Budgeting for a baby can be difficult with so many things to buy upfront and then ongoing costs. Nappies are one thing that you'll need a lot of, and the cost depends on whether they are disposable or reusable, the brand and what materials they are made from. For reusable nappies, you can expect to pay around $2-$5 for plain flat cloths and as much as $25-$35 for some of the styles that have pockets or layers. Disposable nappies are much cheaper individually, with prices ranging from 15c through to over $1.50.
The cost of nappies certainly adds up over time, as you may use 8 or more a day for newborns and at least 6 a day for crawlers and toddlers. If you prefer to use disposable nappies over cloth nappies, consider buying in bulk and take advantage of discounted packs when you see them.
With cloth nappies you'll need to have around 20-30 to cover the number of changes for newborns and time for washing and drying. As your baby gets older and has fewer changes then you won't need as many.
Impact on the environment
Disposable nappies can take a very long time to break down and can not be recycled. There are eco-disposable or biodegradable nappies that break down more quickly due to their lack of chemical products, but these are generally more expensive.
Cloth nappies are kinder on the environment but they still need to be washed and dried, and if you don't have many nappies you will need to do this as frequently as every day or every other day. You can opt for certified organic cloth nappies so you know they are 100% natural and have a more simple manufacturing process.
You can also use a combination of cloth and disposable nappies, or switch to cloth as your baby grows and doesn't use as many nappies each day.
If your baby has sensitive skin, some disposable nappies may irritate them and cause rashes. Some brands carry nappies that are designed for sensitive skin that are unscented and have fewer chemicals.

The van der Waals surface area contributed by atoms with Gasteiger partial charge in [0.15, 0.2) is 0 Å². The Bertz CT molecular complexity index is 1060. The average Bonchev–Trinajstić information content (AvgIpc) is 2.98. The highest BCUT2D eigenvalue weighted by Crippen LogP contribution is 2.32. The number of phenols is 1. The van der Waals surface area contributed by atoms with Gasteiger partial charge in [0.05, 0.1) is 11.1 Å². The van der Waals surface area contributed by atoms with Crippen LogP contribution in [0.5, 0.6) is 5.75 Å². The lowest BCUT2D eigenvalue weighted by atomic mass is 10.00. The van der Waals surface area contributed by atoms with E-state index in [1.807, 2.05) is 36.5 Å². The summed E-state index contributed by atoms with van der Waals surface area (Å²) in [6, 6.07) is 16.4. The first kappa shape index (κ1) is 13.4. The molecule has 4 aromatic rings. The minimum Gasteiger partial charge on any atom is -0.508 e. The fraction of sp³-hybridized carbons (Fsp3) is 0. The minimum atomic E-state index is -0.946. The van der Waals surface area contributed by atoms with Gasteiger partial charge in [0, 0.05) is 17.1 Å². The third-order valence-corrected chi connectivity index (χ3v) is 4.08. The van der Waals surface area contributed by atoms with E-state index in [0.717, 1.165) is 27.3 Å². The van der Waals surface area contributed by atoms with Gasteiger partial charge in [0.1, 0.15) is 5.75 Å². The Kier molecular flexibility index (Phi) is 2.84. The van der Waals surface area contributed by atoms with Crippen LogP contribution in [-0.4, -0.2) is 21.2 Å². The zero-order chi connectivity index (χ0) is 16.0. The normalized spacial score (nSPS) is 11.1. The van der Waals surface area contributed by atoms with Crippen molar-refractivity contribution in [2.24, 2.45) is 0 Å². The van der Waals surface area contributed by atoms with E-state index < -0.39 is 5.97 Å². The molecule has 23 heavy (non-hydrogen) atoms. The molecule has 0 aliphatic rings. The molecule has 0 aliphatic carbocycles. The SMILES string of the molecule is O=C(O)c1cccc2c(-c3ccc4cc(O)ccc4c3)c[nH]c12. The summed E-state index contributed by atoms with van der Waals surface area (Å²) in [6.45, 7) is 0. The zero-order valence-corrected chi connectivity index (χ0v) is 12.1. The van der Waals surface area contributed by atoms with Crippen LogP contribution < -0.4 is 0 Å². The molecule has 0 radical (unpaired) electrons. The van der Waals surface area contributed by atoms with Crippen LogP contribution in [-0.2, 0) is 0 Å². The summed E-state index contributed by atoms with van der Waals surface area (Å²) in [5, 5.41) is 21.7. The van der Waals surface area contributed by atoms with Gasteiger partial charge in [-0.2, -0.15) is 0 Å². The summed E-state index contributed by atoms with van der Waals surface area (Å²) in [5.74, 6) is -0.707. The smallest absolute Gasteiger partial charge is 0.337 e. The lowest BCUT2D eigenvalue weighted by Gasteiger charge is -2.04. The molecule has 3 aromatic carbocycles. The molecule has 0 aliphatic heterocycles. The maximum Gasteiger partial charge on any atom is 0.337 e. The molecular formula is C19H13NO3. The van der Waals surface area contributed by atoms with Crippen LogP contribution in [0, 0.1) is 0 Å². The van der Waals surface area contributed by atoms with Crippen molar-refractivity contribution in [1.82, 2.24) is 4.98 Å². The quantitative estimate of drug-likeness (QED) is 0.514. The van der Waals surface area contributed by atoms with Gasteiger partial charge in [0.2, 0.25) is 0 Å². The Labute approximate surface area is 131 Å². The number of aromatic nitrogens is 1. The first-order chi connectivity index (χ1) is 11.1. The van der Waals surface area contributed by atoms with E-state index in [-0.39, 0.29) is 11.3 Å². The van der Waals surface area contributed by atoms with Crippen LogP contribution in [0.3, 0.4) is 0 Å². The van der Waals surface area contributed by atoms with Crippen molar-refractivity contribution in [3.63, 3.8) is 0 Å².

Washing and drying
If you opt for reusable cloth nappies, the type of material that you choose will impact the washing and drying time. While cotton, hemp and bamboo are great for sensitive skin either as the core material for the nappy or liner, they do take longer to dry, so make sure that you are able to wash and dry these efficiently before you run out.
To keep your cloth nappies a little less dirty, you can use paper liners that can be thrown straight into the bin with any solids.
You'll know you've chosen the right nappy when you notice the following things:
- Your baby is able to move around freely. While this will not be as noticeable for newborns, it will be easy to tell if your child is crawling or walking.
- There's no leaking around your baby's legs and you can't see any liquid coming through any part of the nappy.
- You don't have to change the nappy too often, which means that it holds a good amount of liquid.
- Your baby doesn't react to the material.
How to wash cloth nappies
Washing cloth nappies is a relatively simple process, but it can be overwhelming thinking of all that extra washing to do as well as the risk of smell getting around the house in between washes.
So you can get rid of solids straight after changing, use paper liners that can be put straight into the bin. Then you can rinse the cloth in cold water and throw them into a bucket filled with water that has a lid. You can keep adding dirty nappies into this bucket until you are ready to do a load, then simply pour out as much water as you can into the laundry sink, tip the nappies into the washing machine, add detergent or washing powder and then start the cycle.
3 things to consider
- Be prepared to try a few different options. The first pack of nappies you buy might not be quite right for your baby so try a few different brands until you find something you are happy with.
- Don't immediately discard the idea of cloth nappies. Even though they take more work, you may find that the modern versions are easier than you think.
- Leaving your baby in a dirty nappy for too long can lead to rashes and irritations, no matter what type of nappy you have used. Make sure to change regularly and always have nappy rash cream on hand just in case.
Best rated baby nappy brand award breakdown
|Tooshies by TOM
|Rascal + Friends